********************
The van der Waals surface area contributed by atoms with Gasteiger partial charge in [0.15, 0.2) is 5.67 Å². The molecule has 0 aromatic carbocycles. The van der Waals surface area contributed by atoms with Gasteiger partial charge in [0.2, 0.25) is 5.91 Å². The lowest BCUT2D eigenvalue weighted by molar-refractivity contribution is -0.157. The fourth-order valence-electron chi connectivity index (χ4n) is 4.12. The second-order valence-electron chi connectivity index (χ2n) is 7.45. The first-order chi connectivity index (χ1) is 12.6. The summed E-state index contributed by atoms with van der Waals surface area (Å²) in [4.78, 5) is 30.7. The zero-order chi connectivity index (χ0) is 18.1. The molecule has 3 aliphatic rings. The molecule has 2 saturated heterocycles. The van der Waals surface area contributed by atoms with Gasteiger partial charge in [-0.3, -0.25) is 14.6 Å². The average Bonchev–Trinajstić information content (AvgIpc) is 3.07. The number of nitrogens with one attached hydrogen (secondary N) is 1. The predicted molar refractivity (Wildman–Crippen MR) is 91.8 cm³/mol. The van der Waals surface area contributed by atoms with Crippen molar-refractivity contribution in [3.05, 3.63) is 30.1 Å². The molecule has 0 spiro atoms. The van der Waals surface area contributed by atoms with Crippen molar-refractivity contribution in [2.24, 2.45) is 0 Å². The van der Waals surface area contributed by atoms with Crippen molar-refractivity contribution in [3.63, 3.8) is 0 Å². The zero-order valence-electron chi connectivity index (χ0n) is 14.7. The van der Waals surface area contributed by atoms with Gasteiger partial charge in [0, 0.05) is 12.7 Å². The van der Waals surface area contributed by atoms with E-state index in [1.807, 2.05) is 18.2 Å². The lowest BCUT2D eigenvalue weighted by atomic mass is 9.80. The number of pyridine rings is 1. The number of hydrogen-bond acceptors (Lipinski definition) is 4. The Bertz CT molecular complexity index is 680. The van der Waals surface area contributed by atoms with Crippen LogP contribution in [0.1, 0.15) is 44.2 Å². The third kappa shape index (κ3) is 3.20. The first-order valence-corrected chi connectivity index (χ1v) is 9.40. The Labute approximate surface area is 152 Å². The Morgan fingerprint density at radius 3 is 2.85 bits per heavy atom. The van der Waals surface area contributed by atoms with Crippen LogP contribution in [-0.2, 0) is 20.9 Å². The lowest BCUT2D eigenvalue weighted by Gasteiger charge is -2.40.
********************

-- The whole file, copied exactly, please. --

The van der Waals surface area contributed by atoms with Gasteiger partial charge in [0.15, 0.2) is 5.67 Å². The molecule has 0 aromatic carbocycles. The van der Waals surface area contributed by atoms with Gasteiger partial charge in [0.2, 0.25) is 5.91 Å². The lowest BCUT2D eigenvalue weighted by molar-refractivity contribution is -0.157. The fourth-order valence-electron chi connectivity index (χ4n) is 4.12. The second-order valence-electron chi connectivity index (χ2n) is 7.45. The first-order chi connectivity index (χ1) is 12.6. The summed E-state index contributed by atoms with van der Waals surface area (Å²) in [4.78, 5) is 30.7. The zero-order chi connectivity index (χ0) is 18.1. The molecule has 3 aliphatic rings. The molecule has 2 saturated heterocycles. The van der Waals surface area contributed by atoms with Gasteiger partial charge in [-0.3, -0.25) is 14.6 Å². The average Bonchev–Trinajstić information content (AvgIpc) is 3.07. The number of nitrogens with one attached hydrogen (secondary N) is 1. The predicted molar refractivity (Wildman–Crippen MR) is 91.8 cm³/mol. The van der Waals surface area contributed by atoms with Crippen molar-refractivity contribution in [3.05, 3.63) is 30.1 Å². The molecule has 0 spiro atoms. The van der Waals surface area contributed by atoms with Crippen molar-refractivity contribution in [2.24, 2.45) is 0 Å². The van der Waals surface area contributed by atoms with Crippen molar-refractivity contribution in [3.63, 3.8) is 0 Å². The zero-order valence-electron chi connectivity index (χ0n) is 14.7. The van der Waals surface area contributed by atoms with Gasteiger partial charge in [0, 0.05) is 12.7 Å². The van der Waals surface area contributed by atoms with E-state index in [1.807, 2.05) is 18.2 Å². The lowest BCUT2D eigenvalue weighted by atomic mass is 9.80. The number of pyridine rings is 1. The number of hydrogen-bond acceptors (Lipinski definition) is 4. The Bertz CT molecular complexity index is 680. The van der Waals surface area contributed by atoms with Crippen LogP contribution in [0.1, 0.15) is 44.2 Å². The third kappa shape index (κ3) is 3.20. The first-order valence-corrected chi connectivity index (χ1v) is 9.40. The Labute approximate surface area is 152 Å². The Morgan fingerprint density at radius 3 is 2.85 bits per heavy atom. The van der Waals surface area contributed by atoms with Crippen LogP contribution in [-0.2, 0) is 20.9 Å². The lowest BCUT2D eigenvalue weighted by Gasteiger charge is -2.40.